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Lex maniac

Investigating changes in American English vocabulary over the last 40 years

user friendly

(1980’s | computerese | “easy to use or learn,” “accommodating,” “welcoming”)

Somewhere around 1980, lots of people started writing about the imperative of making the computer — whose rise was, by acclaim, inevitable and unstoppable — into a device that laypersons could operate. Much was said about the developers and programmers, lost in their own little world, unable to design a computer so the rest of us could use it without going stark staring mad. Strides have been made, but we are still talking today about software geniuses who just don’t understand how to make nifty new features readily available to non-experts. At least as much effort must be expended to adapt technological advances to the limitations of the average computerphobe as to create the advances themselves. (And all that effort must have paid off, because today, no one is ever stymied, balked, or thrown by a computer, right?) The phrase “user friendly” (often spelled as two words, though it ought to be hyphenated, at least according to this grumpy grammarian) bloomed when this kind of talk became prevalent thirty years ago.

A curious point about this expression: it did not turn up at all in LexisNexis before 1980. (The word was in use before then, of course, mainly among those writing about computer hardware and operating systems.) Both the Christian Science Monitor and the Washington Post described “user friendly” as a “buzzword” in 1980, however. Such an unheralded leap into prominence is unusual. It was not unusual to see “user friendly” glossed in the early eighties; sometimes it was placed in quotation marks, but that was not the rule. By the end of the decade, the expression applied not just to gadgets like computers, cars, and toys, but to airports, parks, police stations –- almost any place that provided an amenity of some kind or that people had to find their way around. It was already turning up in reviews describing a novel or a band’s music (where it meant “accessible” or “easily grasped”). George Will, in 1989, used “user friendly” to describe a cat; he seems to have meant “affectionate.”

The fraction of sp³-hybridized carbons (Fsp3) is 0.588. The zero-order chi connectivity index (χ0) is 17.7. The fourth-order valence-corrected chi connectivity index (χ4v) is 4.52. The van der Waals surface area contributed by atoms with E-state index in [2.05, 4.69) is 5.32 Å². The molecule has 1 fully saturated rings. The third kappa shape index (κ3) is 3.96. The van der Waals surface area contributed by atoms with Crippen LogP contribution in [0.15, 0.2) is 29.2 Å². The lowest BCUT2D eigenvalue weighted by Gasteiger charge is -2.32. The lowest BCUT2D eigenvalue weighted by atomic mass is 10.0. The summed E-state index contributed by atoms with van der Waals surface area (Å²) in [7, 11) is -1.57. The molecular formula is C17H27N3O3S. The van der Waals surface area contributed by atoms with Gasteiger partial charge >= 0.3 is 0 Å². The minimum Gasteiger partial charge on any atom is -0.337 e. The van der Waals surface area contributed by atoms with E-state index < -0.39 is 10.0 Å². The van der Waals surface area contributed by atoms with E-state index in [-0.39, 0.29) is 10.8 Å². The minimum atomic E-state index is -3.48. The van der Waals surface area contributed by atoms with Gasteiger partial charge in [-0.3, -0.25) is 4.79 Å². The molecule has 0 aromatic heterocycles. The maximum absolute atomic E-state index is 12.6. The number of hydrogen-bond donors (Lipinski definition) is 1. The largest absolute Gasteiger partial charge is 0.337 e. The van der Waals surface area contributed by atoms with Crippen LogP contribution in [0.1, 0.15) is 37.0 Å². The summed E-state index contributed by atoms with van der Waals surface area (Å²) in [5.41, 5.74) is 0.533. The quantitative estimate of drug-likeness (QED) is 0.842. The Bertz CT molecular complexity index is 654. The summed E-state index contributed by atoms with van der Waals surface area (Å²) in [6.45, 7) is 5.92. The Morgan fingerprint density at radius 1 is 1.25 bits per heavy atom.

Beneath the rapid growth of the expression lies a change in the force of the word “user.” In my youth, it meant “exploiter” (someone who takes advantage of someone else) or “one who ingests illegal drugs” (“Users are losers” came along later, but that sense was already current). It was a malignant word, almost always bearing a negative connotation. But the computer revolution changed all that. “User” has become a neutral term, applied to anyone looking at your web site or opening up your software. We talk about “user interfaces” and “user statistics” very casually. No hint of the revulsion with which the word was imbued a scant forty years ago.

Since the beginnings of the Industrial Revolution, for all I know since the beginnings of agriculture, a gap has persisted between the creators of new technology and the ultimate operators to whom it trickles down. The assembly line is one way to adapt the grunt laborers to technological advance, but in more enlightened times, we prefer to adapt the advances to the laborers and make a wider range of functions and effects available with less effort. In the computer era, it seems like we have been talking more about this sort of thing than we used to; more experts have worked harder to bring all those time- and labor-saving features down to our level. In other words, the computer is more complex, more alien, than the internal combustion engine or the cathode-ray tube — still another indication that the personal computer marks a new plateau in the uneasy relationship between ourselves and our technology.


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